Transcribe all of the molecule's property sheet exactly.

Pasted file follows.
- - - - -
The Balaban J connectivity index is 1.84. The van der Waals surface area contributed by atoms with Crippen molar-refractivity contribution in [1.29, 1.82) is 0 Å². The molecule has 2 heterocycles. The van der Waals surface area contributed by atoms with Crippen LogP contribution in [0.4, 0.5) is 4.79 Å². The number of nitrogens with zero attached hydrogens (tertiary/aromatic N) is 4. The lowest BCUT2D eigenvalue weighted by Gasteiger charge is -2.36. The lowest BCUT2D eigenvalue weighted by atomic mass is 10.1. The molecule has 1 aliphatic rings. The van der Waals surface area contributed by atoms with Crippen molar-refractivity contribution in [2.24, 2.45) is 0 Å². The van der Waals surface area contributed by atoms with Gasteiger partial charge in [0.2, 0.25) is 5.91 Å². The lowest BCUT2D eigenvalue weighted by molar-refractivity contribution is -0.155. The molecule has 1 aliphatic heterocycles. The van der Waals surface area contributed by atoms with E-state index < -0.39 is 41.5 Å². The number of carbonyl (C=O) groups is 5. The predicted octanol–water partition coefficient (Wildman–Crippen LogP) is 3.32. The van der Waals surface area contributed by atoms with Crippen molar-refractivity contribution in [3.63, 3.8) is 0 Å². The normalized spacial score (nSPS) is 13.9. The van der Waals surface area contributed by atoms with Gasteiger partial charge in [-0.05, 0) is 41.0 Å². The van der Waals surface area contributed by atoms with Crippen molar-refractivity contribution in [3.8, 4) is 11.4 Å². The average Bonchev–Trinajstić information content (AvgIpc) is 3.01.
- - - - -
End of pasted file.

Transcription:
The Balaban J connectivity index is 1.84. The van der Waals surface area contributed by atoms with Crippen molar-refractivity contribution in [1.29, 1.82) is 0 Å². The molecule has 2 heterocycles. The van der Waals surface area contributed by atoms with Crippen LogP contribution in [0.4, 0.5) is 4.79 Å². The number of nitrogens with zero attached hydrogens (tertiary/aromatic N) is 4. The lowest BCUT2D eigenvalue weighted by Gasteiger charge is -2.36. The lowest BCUT2D eigenvalue weighted by atomic mass is 10.1. The molecule has 1 aliphatic rings. The van der Waals surface area contributed by atoms with Crippen molar-refractivity contribution in [2.24, 2.45) is 0 Å². The van der Waals surface area contributed by atoms with Gasteiger partial charge in [0.2, 0.25) is 5.91 Å². The lowest BCUT2D eigenvalue weighted by molar-refractivity contribution is -0.155. The molecule has 1 aliphatic heterocycles. The van der Waals surface area contributed by atoms with E-state index < -0.39 is 41.5 Å². The number of carbonyl (C=O) groups is 5. The predicted octanol–water partition coefficient (Wildman–Crippen LogP) is 3.32. The van der Waals surface area contributed by atoms with Crippen molar-refractivity contribution in [3.63, 3.8) is 0 Å². The normalized spacial score (nSPS) is 13.9. The van der Waals surface area contributed by atoms with Gasteiger partial charge in [-0.05, 0) is 41.0 Å². The van der Waals surface area contributed by atoms with Crippen molar-refractivity contribution in [3.8, 4) is 11.4 Å². The average Bonchev–Trinajstić information content (AvgIpc) is 3.01.